In China, diplomats from six countries discuss initial steps toward dismantling North Korea's nuclear weapons program. Talks on the issue have been stalled since December.
Upon arriving for the talks, North Korea's chief nuclear negotiator, Kim Kye Gwan, indicated that he was ready to get down to the nuts and bolts of nuclear disarmament. "We are prepared to discuss first-stage measures," Kim said.
"We are going to make a judgment based on whether the United States will give up its hostile policy and move towards peaceful coexistence."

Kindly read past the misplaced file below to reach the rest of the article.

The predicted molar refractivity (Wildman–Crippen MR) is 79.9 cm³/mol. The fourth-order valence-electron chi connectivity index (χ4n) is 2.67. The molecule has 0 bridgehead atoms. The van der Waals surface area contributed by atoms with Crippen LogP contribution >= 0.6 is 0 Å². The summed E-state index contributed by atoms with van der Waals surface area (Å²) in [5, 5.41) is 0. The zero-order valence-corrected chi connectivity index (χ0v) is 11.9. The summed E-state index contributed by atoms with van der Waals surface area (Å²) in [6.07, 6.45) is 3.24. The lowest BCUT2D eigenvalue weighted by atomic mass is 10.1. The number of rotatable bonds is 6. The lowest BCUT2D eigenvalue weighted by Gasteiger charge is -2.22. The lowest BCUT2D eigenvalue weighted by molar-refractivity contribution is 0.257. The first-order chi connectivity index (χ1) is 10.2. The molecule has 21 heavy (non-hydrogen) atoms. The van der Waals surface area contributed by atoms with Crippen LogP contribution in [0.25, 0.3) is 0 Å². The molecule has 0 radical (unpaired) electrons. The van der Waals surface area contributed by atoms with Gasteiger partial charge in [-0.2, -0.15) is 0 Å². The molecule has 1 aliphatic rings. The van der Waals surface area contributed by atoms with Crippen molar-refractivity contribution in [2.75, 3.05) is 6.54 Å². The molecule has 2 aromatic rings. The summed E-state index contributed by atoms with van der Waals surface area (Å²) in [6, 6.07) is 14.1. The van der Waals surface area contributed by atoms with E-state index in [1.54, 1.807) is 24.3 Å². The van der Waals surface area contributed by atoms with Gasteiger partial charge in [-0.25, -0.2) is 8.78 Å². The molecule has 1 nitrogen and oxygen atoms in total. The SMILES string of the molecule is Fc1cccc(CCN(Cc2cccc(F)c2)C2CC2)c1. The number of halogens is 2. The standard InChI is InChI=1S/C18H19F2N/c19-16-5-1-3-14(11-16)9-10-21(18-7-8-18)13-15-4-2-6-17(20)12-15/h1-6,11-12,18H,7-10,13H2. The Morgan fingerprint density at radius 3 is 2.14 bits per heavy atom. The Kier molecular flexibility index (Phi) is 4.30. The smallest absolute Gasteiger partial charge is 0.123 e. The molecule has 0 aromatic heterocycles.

This represents a turnaround from December, when North Korea refused to discuss its nuclear programs until the US lifted its financial sanctions on Pyongyang. The deadlock seemed to break a bit last month, when Kim met in Berlin with his U.S. counterpart, Assistant Secretary of State Christopher Hill.
"We had a good first day today," Hill said. A central part of the denuclearization approach adopted by the United States, Japan, China, South Korea and Russia is that North Korea allow its nuclear program to be monitored.
The country expelled United Nations International Atomic Energy Agency inspectors in 2002.